A Professor of Literature and Faculty Director of the Center for Writing & Public Discourse at Claremont McKenna College, Audrey Bilger Ph.D. shares some wonderful insights into her experiences as a writer.
In addition to her work as an academic, Bilger writes regularly for Ms. Magazine and the Ms. Blog, and has been published in The Los Angeles Times, The Paris Review, The Women's Review of Books and The Los Angeles Review of Books, among others. In this month's writer interview, she reflects on her development as a writer and her latest book, and shares pro tips for fellow writers.Scripted: First of all, congratulations on being selected to participate in the American Council on Education (ACE) Fellows Program. Over the next year, you'll have the opportunity to work with an incredibly talented group of leaders within higher education -- what aspect of this experience are you most looking forward to?Audrey:
Thank you! The ACE Fellows Program promises to be an extraordinary experience. At a time when the value of college and university degrees is being challenged and the idea of a broad-based liberal arts education, in particular, is coming under attack, I want to be in a better position to take part in public conversations that might lead to changes and new developments while preserving the time-honored practices that work.Scripted: What first piqued your interest in writing?Audrey:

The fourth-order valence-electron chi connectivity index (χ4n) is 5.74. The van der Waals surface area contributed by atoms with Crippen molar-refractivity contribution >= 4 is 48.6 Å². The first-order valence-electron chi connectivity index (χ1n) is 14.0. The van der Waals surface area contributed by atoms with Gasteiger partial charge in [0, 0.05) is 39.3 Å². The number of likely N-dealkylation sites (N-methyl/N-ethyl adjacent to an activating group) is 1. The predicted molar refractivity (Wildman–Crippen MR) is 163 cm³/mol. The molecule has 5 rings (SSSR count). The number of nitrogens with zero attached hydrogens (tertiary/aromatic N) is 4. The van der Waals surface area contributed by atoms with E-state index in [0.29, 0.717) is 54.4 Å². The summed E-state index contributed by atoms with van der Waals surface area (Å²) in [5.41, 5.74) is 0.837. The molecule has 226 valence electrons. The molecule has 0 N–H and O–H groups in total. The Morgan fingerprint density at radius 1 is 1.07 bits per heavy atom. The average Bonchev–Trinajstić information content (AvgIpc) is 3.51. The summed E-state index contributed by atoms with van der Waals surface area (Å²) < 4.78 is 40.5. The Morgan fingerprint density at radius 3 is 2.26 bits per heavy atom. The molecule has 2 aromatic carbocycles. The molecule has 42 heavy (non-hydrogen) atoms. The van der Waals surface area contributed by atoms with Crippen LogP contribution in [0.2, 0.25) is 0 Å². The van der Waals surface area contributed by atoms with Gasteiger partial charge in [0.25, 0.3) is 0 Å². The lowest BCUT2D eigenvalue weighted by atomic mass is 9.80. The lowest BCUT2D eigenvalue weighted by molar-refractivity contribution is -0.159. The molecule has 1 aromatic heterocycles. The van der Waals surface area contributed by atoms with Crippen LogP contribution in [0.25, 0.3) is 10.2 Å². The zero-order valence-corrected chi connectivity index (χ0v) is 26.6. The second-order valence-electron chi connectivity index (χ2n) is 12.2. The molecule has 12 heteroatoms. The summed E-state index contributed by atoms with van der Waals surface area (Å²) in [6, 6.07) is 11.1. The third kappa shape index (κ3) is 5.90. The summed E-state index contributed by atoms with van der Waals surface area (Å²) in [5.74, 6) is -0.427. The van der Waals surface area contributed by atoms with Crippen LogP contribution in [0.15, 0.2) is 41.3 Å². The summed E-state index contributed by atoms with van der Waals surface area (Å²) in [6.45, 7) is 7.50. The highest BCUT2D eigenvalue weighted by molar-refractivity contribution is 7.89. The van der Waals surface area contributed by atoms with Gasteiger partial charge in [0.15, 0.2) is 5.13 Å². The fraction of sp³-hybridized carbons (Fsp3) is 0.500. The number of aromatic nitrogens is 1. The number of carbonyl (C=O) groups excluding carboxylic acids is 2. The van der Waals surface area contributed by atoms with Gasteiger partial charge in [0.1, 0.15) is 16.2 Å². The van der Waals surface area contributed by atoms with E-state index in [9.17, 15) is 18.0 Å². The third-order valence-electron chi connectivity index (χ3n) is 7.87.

When I was a child, I read everything I could get my hands on, and I wrote Dr. Seuss-like poetry. I love playing around with words on the page and finding just the right way to say what I might not have even known I wanted to say until I started writing.Scripted: What has inspired you as a writer over the years?Audrey:
Whenever I read a particularly well-written passage, I feel a simultaneous rush of inspiration and envy. I also believe that every conversation and experience where you're paying attention contributes to the writing, and you never know what will be important, so it's best to pay attention all the time.See also: Finding InspirationScripted: A lot of your work has focused on issues relating to gender and sexuality, such as gender and marriage equality, and LGBT rights. What insights you can offer to writers who want to cover these types of issues?Audrey: